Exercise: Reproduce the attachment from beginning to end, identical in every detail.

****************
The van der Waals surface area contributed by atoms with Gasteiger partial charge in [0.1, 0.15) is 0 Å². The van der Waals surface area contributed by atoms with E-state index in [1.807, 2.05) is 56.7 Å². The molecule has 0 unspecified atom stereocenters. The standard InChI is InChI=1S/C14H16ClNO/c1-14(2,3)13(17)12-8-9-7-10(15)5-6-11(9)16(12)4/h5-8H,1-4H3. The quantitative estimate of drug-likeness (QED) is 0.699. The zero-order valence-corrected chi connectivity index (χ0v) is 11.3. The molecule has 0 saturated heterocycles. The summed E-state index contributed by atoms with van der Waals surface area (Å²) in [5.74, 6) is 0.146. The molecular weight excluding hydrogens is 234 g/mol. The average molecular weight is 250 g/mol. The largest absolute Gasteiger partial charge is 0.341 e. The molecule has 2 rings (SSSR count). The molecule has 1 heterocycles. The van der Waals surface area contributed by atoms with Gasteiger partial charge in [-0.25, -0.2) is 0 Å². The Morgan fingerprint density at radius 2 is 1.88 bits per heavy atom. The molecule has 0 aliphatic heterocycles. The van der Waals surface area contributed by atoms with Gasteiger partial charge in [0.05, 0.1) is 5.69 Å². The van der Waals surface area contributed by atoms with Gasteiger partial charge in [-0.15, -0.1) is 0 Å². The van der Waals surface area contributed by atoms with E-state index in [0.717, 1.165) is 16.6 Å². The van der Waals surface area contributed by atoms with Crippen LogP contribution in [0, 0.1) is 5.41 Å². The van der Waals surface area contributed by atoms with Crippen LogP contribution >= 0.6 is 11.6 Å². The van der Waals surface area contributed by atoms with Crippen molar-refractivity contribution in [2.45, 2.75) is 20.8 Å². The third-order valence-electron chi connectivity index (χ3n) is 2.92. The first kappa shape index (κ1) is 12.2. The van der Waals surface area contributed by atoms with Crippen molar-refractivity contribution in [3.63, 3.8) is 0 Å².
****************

The van der Waals surface area contributed by atoms with Gasteiger partial charge in [0.1, 0.15) is 0 Å². The van der Waals surface area contributed by atoms with E-state index in [1.807, 2.05) is 56.7 Å². The molecule has 0 unspecified atom stereocenters. The standard InChI is InChI=1S/C14H16ClNO/c1-14(2,3)13(17)12-8-9-7-10(15)5-6-11(9)16(12)4/h5-8H,1-4H3. The quantitative estimate of drug-likeness (QED) is 0.699. The zero-order valence-corrected chi connectivity index (χ0v) is 11.3. The molecule has 0 saturated heterocycles. The summed E-state index contributed by atoms with van der Waals surface area (Å²) in [5.74, 6) is 0.146. The molecular weight excluding hydrogens is 234 g/mol. The average molecular weight is 250 g/mol. The largest absolute Gasteiger partial charge is 0.341 e. The molecule has 2 rings (SSSR count). The molecule has 1 heterocycles. The van der Waals surface area contributed by atoms with Gasteiger partial charge in [-0.25, -0.2) is 0 Å². The Morgan fingerprint density at radius 2 is 1.88 bits per heavy atom. The molecule has 0 aliphatic heterocycles. The van der Waals surface area contributed by atoms with Gasteiger partial charge in [0.05, 0.1) is 5.69 Å². The van der Waals surface area contributed by atoms with Gasteiger partial charge in [-0.15, -0.1) is 0 Å². The van der Waals surface area contributed by atoms with E-state index in [0.717, 1.165) is 16.6 Å². The van der Waals surface area contributed by atoms with Crippen LogP contribution in [0, 0.1) is 5.41 Å². The van der Waals surface area contributed by atoms with Crippen LogP contribution >= 0.6 is 11.6 Å². The van der Waals surface area contributed by atoms with Crippen molar-refractivity contribution in [2.45, 2.75) is 20.8 Å². The third-order valence-electron chi connectivity index (χ3n) is 2.92. The first kappa shape index (κ1) is 12.2. The van der Waals surface area contributed by atoms with Crippen molar-refractivity contribution in [3.63, 3.8) is 0 Å².